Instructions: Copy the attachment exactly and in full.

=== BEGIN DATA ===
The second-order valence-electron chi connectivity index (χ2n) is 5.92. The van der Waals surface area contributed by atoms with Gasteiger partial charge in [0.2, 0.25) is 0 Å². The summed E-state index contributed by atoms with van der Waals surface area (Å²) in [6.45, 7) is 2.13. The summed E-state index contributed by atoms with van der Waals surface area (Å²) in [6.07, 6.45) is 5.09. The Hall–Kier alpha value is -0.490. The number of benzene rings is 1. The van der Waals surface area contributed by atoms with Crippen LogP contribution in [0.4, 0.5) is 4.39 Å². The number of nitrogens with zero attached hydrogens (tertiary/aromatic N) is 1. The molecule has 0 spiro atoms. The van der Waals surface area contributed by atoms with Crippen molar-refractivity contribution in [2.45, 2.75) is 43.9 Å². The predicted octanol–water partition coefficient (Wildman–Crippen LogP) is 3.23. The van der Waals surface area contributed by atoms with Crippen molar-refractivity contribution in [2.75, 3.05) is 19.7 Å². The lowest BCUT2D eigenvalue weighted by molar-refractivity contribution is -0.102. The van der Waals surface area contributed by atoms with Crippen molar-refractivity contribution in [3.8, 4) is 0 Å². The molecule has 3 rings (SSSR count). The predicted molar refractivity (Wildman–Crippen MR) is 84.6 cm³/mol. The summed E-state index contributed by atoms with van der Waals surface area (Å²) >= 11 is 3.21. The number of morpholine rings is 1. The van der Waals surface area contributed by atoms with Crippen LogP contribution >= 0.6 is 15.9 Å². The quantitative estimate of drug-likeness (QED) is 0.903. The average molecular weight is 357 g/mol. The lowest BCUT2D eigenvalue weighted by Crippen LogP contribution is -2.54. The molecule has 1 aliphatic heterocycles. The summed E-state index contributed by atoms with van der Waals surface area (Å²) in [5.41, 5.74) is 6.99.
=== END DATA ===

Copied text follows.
The second-order valence-electron chi connectivity index (χ2n) is 5.92. The van der Waals surface area contributed by atoms with Gasteiger partial charge in [0.2, 0.25) is 0 Å². The summed E-state index contributed by atoms with van der Waals surface area (Å²) in [6.45, 7) is 2.13. The summed E-state index contributed by atoms with van der Waals surface area (Å²) in [6.07, 6.45) is 5.09. The Hall–Kier alpha value is -0.490. The number of benzene rings is 1. The van der Waals surface area contributed by atoms with Crippen LogP contribution in [0.4, 0.5) is 4.39 Å². The number of nitrogens with zero attached hydrogens (tertiary/aromatic N) is 1. The molecule has 0 spiro atoms. The van der Waals surface area contributed by atoms with Crippen molar-refractivity contribution in [2.45, 2.75) is 43.9 Å². The predicted octanol–water partition coefficient (Wildman–Crippen LogP) is 3.23. The van der Waals surface area contributed by atoms with Crippen molar-refractivity contribution in [2.75, 3.05) is 19.7 Å². The lowest BCUT2D eigenvalue weighted by molar-refractivity contribution is -0.102. The van der Waals surface area contributed by atoms with Crippen molar-refractivity contribution in [3.8, 4) is 0 Å². The molecule has 3 rings (SSSR count). The predicted molar refractivity (Wildman–Crippen MR) is 84.6 cm³/mol. The summed E-state index contributed by atoms with van der Waals surface area (Å²) >= 11 is 3.21. The number of morpholine rings is 1. The van der Waals surface area contributed by atoms with Crippen LogP contribution >= 0.6 is 15.9 Å². The quantitative estimate of drug-likeness (QED) is 0.903. The average molecular weight is 357 g/mol. The lowest BCUT2D eigenvalue weighted by Crippen LogP contribution is -2.54. The molecule has 1 aliphatic heterocycles. The summed E-state index contributed by atoms with van der Waals surface area (Å²) in [5.41, 5.74) is 6.99.